Best way to pass optional string argument?

I have a legacy application with a commonly used trace function that I modified to take an optional argument, which temporarily replaces a trace message in the structure. The trace message in the structure has a fixed size. Here’s a simplified version:

type :: my_structure
  character(128) :: trace_message
  logical        :: trace_enabled
end type

subroutine trace_execution(struct, message)
  type(my_structure), intent(in)           :: struct
  character(*)      , intent(in), optional :: message ! My addition

  character(:), allocatable :: tmp

  ! Original function was outer if statement
  if (struct%trace_enabled)
    if (present(message)) then ! My addition
      tmp = struct%trace_message
      struct%trace_messgae = message
      call my_trace_function(struct)
      struct%trace_message = tmp
      call my_trace_function(struct)
    end if
  end if
end subroutine

I originally declared the optional argument character(128), optional like it is in the struct. Intel’s compiler didn’t like that because when I passed a literal (<128 characters in length) it said there’s a “character length mismatch” at the call site.

character(:), optional didn’t work either: “a colon may be used as a type parameter value only in the declaration of an entity or component that has the POINTER or ALLOCATABLE attribute”

character(:), allocatable, optional didn’t work either because the string literal wasn’t allocatable at the call site.

I want to avoid having a character(128) variable at the call site, the whole point of this addition was supposed to be convenience :grimacing:.

My Question(s): So, is the function as written above the most correct? Should tmp be declared the way it is? What about message? What’s the difference between character(:) and character(*)?

Please keep in mind

  • Assume I cannot change the structure itself (it interacts with third party software and needs to have a consistent layout)
  • This function is called all over the place, so I don’t want to modify the procedure such that existing calls are impacted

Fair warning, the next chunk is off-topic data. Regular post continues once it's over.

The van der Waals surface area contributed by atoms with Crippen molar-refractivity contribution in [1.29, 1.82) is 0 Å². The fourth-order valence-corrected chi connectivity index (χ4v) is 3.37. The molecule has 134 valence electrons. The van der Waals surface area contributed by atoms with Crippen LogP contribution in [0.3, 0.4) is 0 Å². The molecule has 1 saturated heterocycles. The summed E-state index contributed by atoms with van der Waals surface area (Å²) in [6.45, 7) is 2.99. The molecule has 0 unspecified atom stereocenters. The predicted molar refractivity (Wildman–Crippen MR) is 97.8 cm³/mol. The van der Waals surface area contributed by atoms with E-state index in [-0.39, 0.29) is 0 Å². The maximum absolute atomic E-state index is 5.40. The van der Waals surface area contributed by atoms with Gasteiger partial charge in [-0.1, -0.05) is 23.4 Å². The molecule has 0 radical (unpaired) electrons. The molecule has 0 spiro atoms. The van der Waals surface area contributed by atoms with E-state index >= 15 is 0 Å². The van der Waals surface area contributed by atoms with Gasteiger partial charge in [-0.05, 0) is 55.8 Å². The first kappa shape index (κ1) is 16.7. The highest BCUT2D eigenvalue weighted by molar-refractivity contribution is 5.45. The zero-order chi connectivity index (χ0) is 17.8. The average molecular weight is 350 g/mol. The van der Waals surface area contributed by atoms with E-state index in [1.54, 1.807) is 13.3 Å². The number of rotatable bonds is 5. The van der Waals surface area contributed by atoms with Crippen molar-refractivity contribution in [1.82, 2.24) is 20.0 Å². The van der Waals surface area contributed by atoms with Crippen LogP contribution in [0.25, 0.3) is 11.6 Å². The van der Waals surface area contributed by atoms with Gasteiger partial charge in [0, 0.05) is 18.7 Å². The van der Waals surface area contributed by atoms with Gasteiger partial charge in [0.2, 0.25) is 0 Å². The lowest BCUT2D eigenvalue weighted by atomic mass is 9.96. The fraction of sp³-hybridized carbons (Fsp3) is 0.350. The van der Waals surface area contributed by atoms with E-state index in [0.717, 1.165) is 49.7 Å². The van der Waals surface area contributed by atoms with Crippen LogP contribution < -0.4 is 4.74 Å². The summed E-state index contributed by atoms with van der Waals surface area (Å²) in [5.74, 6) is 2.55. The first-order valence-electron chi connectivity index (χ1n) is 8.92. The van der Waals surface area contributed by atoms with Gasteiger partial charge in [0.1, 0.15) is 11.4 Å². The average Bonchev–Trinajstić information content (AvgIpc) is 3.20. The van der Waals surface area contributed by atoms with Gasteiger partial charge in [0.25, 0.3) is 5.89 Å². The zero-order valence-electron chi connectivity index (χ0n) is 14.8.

Much appreciated!

I think you probably want a character(*) declaration, but there is a problem if it is optional. An optional argument requires an explicit interface, and if the calling code assumes an implicit interface, then that will require modifying the calling code at all the locations it is referenced. Thus it will not be a localized change.

My code is in a module, so I think I should be covered, right?

Yes, if it is in a module, then it has an explicit interface.You should be able to change the dummy argument declaration, recompile, and everything should work. If you need the length of the dummy argumment, the len() function should work. The only other “gotcha” with the optional attribute is that any references to that argument should occur only after present() tells you that the argument is there.

@adamyakes ,

Do note Fortran does allow defined-length arguments in procedures, but the length-type parameter has to match, as you observed - note though the requirement is for the actual argument to be the same length or greater than the received argument in the procedure. Nonetheless, a preferable way you can manage this might be via a named-constant in your MODULE, see example below with SLEN:

module m
   integer, parameter :: SLEN = 10
   subroutine sub( s )
      character(len=SLEN), intent(in) :: s
      print *, "In sub: s = ", s
   end subroutine 
end module
   use m
   character(len=SLEN) :: a
   a = repeat( "x", ncopies=SLEN )
   call sub( a )
C:\temp>ifx /standard-semantics p.f90
Intel(R) Fortran Compiler for applications running on Intel(R) 64, Version 2023.0.0 Build 20221201
Copyright (C) 1985-2022 Intel Corporation. All rights reserved.

Microsoft (R) Incremental Linker Version 14.34.31937.0
Copyright (C) Microsoft Corporation.  All rights reserved.


 In sub: s = xxxxxxxxxx